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Re: [std-proposals] Integer overflow arithmetic

From: Jan Schultke <janschultke_at_[hidden]>
Date: Sun, 18 Feb 2024 18:34:03 +0100
> 128 bit operations are implemented in terms of these functions. That is what makes it work!

I think we're talking past each other on this one. I'm talking about
how the user of the C++ language can obtain these operations when they
have a 128-bit integer.

Keep in mind that for addition and multiplication, the compiler emits
the instructions directly and doesn't make any call to an internal
mul_wide or add_wide style function. This invalidates the argument
that 128-bit integers are implemented in terms of these.

Division is the one exception. At best, this is an implementation
detail which ultimately isn't relevant to the proposal. At worst, it's
a missed optimization and the compiler simply didn't emit a DIV
instruction in specific cases where it would be much faster than to
call a function.

You're completely missing the point and projecting details of specific
implementations and architectures onto the C++ language.

If the user can EXPRESS widening multiplication using a 128-bit
integer, then why is that not the best approach. Who cares about the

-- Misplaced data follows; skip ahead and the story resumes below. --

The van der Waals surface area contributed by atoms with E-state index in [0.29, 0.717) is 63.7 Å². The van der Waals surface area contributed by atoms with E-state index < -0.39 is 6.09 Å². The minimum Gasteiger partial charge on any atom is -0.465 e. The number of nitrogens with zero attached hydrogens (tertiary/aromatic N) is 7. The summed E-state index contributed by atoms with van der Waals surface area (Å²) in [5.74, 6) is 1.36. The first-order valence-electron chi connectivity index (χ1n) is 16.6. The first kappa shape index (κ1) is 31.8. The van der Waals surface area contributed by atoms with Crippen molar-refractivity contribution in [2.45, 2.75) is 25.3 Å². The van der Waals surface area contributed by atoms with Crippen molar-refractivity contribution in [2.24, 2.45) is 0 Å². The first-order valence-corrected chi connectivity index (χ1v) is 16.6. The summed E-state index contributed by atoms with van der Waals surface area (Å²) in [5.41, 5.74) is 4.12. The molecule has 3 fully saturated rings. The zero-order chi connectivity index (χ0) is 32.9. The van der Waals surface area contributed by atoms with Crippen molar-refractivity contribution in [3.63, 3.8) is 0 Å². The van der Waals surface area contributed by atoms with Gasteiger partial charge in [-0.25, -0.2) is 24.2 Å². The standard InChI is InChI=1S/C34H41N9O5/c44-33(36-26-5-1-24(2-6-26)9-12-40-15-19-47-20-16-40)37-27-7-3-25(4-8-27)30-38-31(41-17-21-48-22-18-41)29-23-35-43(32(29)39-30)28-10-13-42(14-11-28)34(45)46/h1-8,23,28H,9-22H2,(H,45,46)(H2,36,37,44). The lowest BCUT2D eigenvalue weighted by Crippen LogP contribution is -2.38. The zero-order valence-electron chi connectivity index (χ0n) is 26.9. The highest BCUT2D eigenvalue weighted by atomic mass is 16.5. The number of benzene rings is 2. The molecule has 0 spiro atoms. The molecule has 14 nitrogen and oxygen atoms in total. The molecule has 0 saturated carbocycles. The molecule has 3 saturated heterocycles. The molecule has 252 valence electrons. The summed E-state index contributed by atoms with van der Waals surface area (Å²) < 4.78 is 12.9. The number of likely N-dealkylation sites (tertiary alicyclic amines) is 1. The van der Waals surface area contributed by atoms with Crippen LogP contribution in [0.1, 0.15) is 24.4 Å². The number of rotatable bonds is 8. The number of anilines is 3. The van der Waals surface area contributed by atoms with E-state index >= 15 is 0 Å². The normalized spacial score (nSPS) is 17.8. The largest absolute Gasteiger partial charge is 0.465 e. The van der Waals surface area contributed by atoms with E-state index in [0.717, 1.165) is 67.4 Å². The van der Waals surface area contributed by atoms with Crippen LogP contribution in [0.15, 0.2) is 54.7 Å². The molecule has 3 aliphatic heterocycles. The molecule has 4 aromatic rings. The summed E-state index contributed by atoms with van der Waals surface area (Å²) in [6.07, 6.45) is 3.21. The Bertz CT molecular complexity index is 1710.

specifics of how that operation is implemented. It is a good way to
EXPRESS the operation in the C++ language, and in principle, the
codegen can be optimal. If it isn't, that's a
quality-of-implementation issue and not relevant to the C++ standard.

> Why do I have to do this inane 64bit to 128bit operations to coax out these operations?

If you had 128-bit integers, then you wouldn't need these functions.
128-bit integers are the better INTERFACE to EXPRESS the operation in

> Why can't I just ditch 128bit casts and just get the functions that I want to begin with?

Why would you ditch them? (uint128_t) x * y is much more ergonomic
than auto [hi, low] = mul_wide(x, y); ...

> Why do people have to constantly re-write this function in assembly? why do I have to keep re-inventing the wheel?

Because there is no standard way to express it yet. That doesn't mean
that modeling the standard after x86 assembly instructions is a good

> Please explain to me how making a call to __umodti3, for it to internally realize "oh shit let's do a div_wide instead" is better than just call "div_wide" myself?

It's not. You just don't realize that no one is forcing clang
developers at gunpoint to emit call __umodti3. They can just as well
emit a single or multiple div instructions based on what operation is
needed, and what value constraints the inputs have.

You're assuming that because of how it happens to be right now,
there's literally no way that it could ever be any other way.

> Why are you being a gate keeper?

I'm not. I'm just giving you feedback on your proposal. If I'm
bringing these issues up, people in the future will do that just as
well. Take it or leave it. You could see this as whole conversation as
preparation for when you'll have to defend your proposal in front of

Received on 2024-02-18 17:34:15